“One thing that can’t be debated,
Power never changed on its own, you gotta make it.
The situation of oppressed people
Shows what we feel it means to be a human being.
— Brother Ali, ‘Letter to my Countrymen’
The absence of a conclusion is the one strange characteristic of The Divide. It’s a petty complaint, you might say, but I think it speaks to a greater problem with social criticism, of which Taibbi is now one of the pre-eminent exponents. Namely, where do we go from here?
At the very end of The Divide, Taibbi mentions changes in judicial interpretations brought about by Michelle Alexander’s phenomenal work on racially-biased drug-war policing, The New Jim Crow (2010), as one example of how America might turn a corner. His book is in itself a powerful call to the justice system and federal regulators. Yet as he says himself, since the 2008 crisis we’ve witnessed what is “essentially a merger” between Wall St. and the US government. So how long do we focus on speaking truth to power?
What makes this non-position more striking is his passage on protests against New York City’s stop-and-search policing, which Taibbi describes in an off-hand comment as “the peculiar sort of mental masturbation one sees only from politically left-leaning protestors.” Yet surely this kind of solidarity action with the residents of Brooklyn is a potential solution. How many thousand protestors could be arrested for “obstructing pedestrian traffic” before the judicial system would break entirely?
One thing that is clear after reading The Divide is the absurdity of mainstream press commentary about black hysteria and black paranoia in the wake of Ferguson and the non-indictment of Darren Wilson. Taibbi has documented how it feels to be poor and black in America, “behind enemy lines,” as Dead Prez describes it. It makes one marvel at the dignity shown by the residents of Ferguson and the rest of black America in the face of this constant harassment. One wonders how long that can possibly go on.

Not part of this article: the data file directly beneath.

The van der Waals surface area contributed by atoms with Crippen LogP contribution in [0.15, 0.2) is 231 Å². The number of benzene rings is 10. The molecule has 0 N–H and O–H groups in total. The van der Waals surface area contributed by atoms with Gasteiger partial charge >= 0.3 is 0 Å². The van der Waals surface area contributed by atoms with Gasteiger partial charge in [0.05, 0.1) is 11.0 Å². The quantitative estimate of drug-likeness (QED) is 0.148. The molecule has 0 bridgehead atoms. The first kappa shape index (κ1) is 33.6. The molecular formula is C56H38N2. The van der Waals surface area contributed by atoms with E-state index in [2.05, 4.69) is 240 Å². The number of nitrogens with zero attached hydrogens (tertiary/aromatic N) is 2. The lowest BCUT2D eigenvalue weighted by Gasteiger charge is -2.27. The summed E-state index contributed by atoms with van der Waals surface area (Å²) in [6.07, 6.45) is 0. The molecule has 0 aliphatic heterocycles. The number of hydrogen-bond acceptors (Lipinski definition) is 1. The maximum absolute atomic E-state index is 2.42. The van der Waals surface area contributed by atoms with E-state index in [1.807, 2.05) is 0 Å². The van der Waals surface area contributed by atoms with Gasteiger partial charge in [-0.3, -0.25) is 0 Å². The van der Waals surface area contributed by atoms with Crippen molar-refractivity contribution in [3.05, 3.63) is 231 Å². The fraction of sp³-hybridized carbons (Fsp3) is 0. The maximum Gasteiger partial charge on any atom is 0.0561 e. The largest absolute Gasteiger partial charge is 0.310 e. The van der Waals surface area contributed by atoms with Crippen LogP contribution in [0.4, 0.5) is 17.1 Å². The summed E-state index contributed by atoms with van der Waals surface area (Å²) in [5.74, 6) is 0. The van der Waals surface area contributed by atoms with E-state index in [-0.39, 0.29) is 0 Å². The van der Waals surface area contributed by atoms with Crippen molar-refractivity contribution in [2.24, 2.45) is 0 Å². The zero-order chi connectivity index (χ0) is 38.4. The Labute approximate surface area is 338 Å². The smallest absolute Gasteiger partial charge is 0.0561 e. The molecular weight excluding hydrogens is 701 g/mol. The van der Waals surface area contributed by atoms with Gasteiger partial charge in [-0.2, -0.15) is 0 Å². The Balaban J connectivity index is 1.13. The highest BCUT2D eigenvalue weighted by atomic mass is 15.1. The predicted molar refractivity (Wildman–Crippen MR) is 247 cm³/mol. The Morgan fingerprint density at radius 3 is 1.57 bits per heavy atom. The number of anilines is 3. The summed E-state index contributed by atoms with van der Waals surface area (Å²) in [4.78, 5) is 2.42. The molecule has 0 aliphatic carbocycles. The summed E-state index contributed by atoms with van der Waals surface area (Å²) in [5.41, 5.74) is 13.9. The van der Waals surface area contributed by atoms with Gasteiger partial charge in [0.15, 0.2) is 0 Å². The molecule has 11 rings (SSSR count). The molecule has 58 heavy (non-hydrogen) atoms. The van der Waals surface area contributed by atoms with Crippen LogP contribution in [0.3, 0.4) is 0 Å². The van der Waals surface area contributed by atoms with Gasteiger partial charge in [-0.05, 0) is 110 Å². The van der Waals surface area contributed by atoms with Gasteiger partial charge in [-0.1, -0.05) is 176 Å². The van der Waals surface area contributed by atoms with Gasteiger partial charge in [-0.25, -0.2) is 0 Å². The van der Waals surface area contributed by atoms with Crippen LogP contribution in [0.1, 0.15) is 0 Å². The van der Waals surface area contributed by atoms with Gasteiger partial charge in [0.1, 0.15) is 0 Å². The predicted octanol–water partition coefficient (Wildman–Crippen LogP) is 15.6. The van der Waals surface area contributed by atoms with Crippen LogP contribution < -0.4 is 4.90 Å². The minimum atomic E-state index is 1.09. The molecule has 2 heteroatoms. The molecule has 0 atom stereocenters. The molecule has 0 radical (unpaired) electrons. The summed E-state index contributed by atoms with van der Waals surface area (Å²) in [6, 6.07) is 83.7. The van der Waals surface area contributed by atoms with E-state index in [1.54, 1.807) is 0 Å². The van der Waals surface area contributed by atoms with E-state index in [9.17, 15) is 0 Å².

Nonetheless, Taibbi shows that investigative journalism is a fundamental part of a healthy society. If you can afford to support these endeavors, please consider becoming a patron of ImportantCool, or donating your twitter account.
[1] From The Divide, p. 132, originally at:
Matt Taibbi’s The Divide – What They Said


Christian is a social anthropologist, who, while working on his honors degree, detailed practices of biopiracy: pharmaceutical firms exploiting the medicinal knowledge of indigenous tribes to claim profitable drug “innovations.” Christian moved to Ecuador in 2013 and spent months at a time among the Shuar indigenous people, the famous “headshrinkers” of Ecuador’s remote southeast, exploring the Shuar’s use of traditional medicine including exploring the Shuar’s use of psychedelics and views on the mind-body connection

Tym is also investigating the political aspects of indigenous organizations, the Shuar being one of the first tribes of the Amazon to federate, and continues to conduct research in this regard in Quito. While in the capital, Tym has become deeply immersed in the political situation. As his access to journalism has increased, Tym has been monitoring the Spanish-speaking South American press and its vociferous treatment of many ruling parties. He has travelled throughout the continent to meet with members of various leftist-indigenous groups.

Leave a Reply